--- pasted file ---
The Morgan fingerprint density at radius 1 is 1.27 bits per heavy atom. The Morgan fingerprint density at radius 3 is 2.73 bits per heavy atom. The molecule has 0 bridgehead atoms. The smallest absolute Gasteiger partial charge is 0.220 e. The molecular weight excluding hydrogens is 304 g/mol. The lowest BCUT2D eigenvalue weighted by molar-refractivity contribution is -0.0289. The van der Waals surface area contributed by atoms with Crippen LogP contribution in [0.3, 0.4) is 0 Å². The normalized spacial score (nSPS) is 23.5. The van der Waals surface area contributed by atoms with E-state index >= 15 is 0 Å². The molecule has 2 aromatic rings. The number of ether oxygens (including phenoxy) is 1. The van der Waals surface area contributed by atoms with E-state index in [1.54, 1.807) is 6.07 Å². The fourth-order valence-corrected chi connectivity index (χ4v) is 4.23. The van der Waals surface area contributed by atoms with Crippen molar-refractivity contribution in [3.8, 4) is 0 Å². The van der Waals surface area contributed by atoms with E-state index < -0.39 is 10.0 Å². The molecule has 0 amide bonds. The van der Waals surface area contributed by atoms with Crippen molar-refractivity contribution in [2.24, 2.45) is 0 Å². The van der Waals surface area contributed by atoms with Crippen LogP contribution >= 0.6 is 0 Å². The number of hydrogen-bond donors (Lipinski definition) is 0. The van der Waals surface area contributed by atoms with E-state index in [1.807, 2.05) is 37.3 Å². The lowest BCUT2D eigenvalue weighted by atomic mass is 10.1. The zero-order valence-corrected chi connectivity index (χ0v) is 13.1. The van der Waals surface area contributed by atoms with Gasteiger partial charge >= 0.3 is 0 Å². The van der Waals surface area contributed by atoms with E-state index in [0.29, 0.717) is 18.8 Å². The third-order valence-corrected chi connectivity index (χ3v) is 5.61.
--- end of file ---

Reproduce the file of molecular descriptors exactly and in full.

The Morgan fingerprint density at radius 1 is 1.27 bits per heavy atom. The Morgan fingerprint density at radius 3 is 2.73 bits per heavy atom. The molecule has 0 bridgehead atoms. The smallest absolute Gasteiger partial charge is 0.220 e. The molecular weight excluding hydrogens is 304 g/mol. The lowest BCUT2D eigenvalue weighted by molar-refractivity contribution is -0.0289. The van der Waals surface area contributed by atoms with Crippen LogP contribution in [0.3, 0.4) is 0 Å². The normalized spacial score (nSPS) is 23.5. The van der Waals surface area contributed by atoms with E-state index >= 15 is 0 Å². The molecule has 2 aromatic rings. The number of ether oxygens (including phenoxy) is 1. The van der Waals surface area contributed by atoms with E-state index in [1.54, 1.807) is 6.07 Å². The fourth-order valence-corrected chi connectivity index (χ4v) is 4.23. The van der Waals surface area contributed by atoms with Crippen molar-refractivity contribution in [3.8, 4) is 0 Å². The van der Waals surface area contributed by atoms with E-state index < -0.39 is 10.0 Å². The molecule has 0 amide bonds. The van der Waals surface area contributed by atoms with Crippen molar-refractivity contribution in [2.24, 2.45) is 0 Å². The van der Waals surface area contributed by atoms with Crippen LogP contribution >= 0.6 is 0 Å². The number of hydrogen-bond donors (Lipinski definition) is 0. The van der Waals surface area contributed by atoms with E-state index in [1.807, 2.05) is 37.3 Å². The lowest BCUT2D eigenvalue weighted by atomic mass is 10.1. The zero-order valence-corrected chi connectivity index (χ0v) is 13.1. The van der Waals surface area contributed by atoms with Gasteiger partial charge >= 0.3 is 0 Å². The van der Waals surface area contributed by atoms with E-state index in [0.29, 0.717) is 18.8 Å². The third-order valence-corrected chi connectivity index (χ3v) is 5.61.